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2 minutes ago, Regularity said:

Am I alone in liking the T19r, with leading bogie (not radial wheels!) taken from the trailing bogie of an E10 0-4-4T...?

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No, you are not, at least, so goes my understanding, parts thereof 

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1 hour ago, Edwardian said:

 

Except that Bissel* Truck, which was a pony truck and a Bissel Bogie, which was a bogie.

 

*An American

The CR had some 6-wheel swivel* (bolster) wagons with Bissel trucks.

 

*They called all their 4 and 6-wheel bolster wagons 'swivel wagons' because the bolster was on a pivot at its centre.

 

Jim

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42 minutes ago, nick_bastable said:

one fears that Mr Mayor has taken a lesson from he who shall not be named in bluster,  side stepping and evasion of the question  :jester:

 

Nick B

 

Yes, I bought some 009 fishplates. No idea where I put them. 

 

Standby.

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3 hours ago, webbcompound said:

I fear you are sadly mistaken. the sainted Webb did produce an Atlantic, prosaicly known by the LNWR as the "Improved 6'0" eight wheeled compound engine" (because ten wheels was an improvement on eight), but known more usually as the "Empress of India Class" Technically, with its radial bogie and compound drivers it was a 2-2-2-2, but to all intents and purposes it was an Atlantic,

Apart from the 1907 drawing, is there any other record of it being built/converted to this 10 wheeled version.
I'm surprised Ted Talbot hasn't mentioned it in one of his books, unless I've missed it.
But basically it's not an Atlantic, because the two drivers are not directly coupled, in my opinion.
However I leave it to wiser heads than mine to sort that one out  :rolleyes:

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1 hour ago, nick_bastable said:

it might be piffle or as I well know I put them somewhere safe ...............:angry:

I've searching this evening for a bottle of glue which I had very recently and then put 'somewhere safe'.  If anyone can tell us where that 'somewhere' is I for one would be much obliged.  :dontknow:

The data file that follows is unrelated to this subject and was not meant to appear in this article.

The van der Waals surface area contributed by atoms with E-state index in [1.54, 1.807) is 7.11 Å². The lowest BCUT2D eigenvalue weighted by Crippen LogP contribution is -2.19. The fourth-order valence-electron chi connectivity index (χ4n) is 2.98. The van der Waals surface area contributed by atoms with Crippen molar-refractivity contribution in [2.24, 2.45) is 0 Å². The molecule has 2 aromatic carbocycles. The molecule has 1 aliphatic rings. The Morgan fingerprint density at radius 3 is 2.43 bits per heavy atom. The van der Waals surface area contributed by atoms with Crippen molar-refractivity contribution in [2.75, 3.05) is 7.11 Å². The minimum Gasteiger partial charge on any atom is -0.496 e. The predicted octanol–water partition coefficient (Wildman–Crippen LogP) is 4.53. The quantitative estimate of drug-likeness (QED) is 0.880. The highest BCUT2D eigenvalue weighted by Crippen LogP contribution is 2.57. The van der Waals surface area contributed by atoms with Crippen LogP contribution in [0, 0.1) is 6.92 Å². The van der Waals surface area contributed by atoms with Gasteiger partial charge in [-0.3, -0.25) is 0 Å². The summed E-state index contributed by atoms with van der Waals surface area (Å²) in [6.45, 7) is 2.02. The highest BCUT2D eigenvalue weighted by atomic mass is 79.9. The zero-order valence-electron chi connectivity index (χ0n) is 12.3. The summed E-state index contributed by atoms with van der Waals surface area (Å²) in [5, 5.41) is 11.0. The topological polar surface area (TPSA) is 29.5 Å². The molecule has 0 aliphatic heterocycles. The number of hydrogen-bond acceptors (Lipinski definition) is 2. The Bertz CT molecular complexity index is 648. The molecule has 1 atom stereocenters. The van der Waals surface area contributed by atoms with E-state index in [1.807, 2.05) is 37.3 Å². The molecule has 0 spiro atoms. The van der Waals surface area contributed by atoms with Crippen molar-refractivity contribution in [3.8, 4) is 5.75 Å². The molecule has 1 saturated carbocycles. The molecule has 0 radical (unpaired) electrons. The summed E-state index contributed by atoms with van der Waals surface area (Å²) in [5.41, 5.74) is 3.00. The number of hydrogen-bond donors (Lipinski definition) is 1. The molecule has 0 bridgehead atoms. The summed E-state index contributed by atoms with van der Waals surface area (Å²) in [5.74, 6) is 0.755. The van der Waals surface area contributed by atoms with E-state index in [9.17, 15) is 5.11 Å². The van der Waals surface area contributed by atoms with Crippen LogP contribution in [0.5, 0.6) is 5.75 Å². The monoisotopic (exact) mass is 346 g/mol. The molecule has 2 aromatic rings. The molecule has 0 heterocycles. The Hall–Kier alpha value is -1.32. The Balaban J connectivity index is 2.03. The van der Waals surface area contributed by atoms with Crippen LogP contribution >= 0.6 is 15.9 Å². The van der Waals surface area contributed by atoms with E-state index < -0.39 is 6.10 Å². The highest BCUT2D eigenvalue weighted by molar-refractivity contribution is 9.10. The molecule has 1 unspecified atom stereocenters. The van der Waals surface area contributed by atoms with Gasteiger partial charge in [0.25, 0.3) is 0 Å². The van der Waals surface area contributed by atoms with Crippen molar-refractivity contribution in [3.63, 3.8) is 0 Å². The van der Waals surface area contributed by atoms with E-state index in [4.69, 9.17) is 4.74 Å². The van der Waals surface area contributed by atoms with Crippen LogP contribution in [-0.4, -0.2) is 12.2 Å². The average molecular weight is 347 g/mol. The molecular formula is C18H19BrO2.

Jim

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40 minutes ago, brianusa said:

It is fashionable to have a group that matters these days. 

You mean like the Procrastination Society, which I never seem to get round to joining!:rolleyes:

 

Jim

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2 hours ago, Penlan said:

Apart from the 1907 drawing, is there any other record of it being built/converted to this 10 wheeled version.
I'm surprised Ted Talbot hasn't mentioned it in one of his books, unless I've missed it.

After the succesfull exhibition of the Queen Empress at the Chicago World Exposition in 1893 the Empress of India was also sent to America where it was believed to have influenced the Baldwin Company who were designing an new loco for the Atlantic City Line. The loco was aboard the SS Hanoverian, an Allen Line ship which set off from Baltimore for Liverpool in the summer of 1885. Unfortunately the ship went down and the locomotive was lost.

Edited by webbcompound
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18 hours ago, Compound2632 said:

 

In Small Talk at Wreyland, Cecil Torr recounts an incident at an hotel in Penzance. On finding the breakfast room crowded: "Waiter, can you find me a place?" "I'm sorry sir, only sole and whiting this morning."

Pollacks!

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13 hours ago, Caley Jim said:

To get back on topic (well nearly), in that case you'll need a bigger fishplate!:D

 

BTW it's haddock every time for me, though I can't see the point in mushy peas.  Oh! and if you're in that city in the East which we from the West hesitate to name, they'll ask if you want salt and sauce rather than salt and vinegar.  Funny folk in E..... Oops, nearly did it then!:scared:

 

Jim

 

My memory of Scotland (East and West) is that you can order fish or special fish. If you want chips with it then order a fish supper.

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On 12/10/2020 at 18:42, RedGemAlchemist said:

Is it cod? Because I ordered plaice. 

A clergyman of my acquaintance once ate a fish fillet of such magnificence that he pronounced it "the piece of cod that passeth all understanding".

 

I thank you.

Edited by St Enodoc
speling
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11 hours ago, brianusa said:

It is fashionable to have a group that matters these days.  I haven't yet come across one for the great ape or apeism, I defer to Mr drmditch.

       Brian.

 

Sir,

I fear that you may be succumbing to another form of '......ism' !

Caroline

('drmditch')

 

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Re: LNWR 'Queen Empress' class.

Was not one of the then Crewe apprentices, one H N Gresley, very impressed by these locomotives?

For all his foibles, Mr Webb seems to been responsible for training a number of very well thought of engineers.

 

Which one of the above class was painted ivory white?

 

Shame that never caught on.

Edited by drmditch
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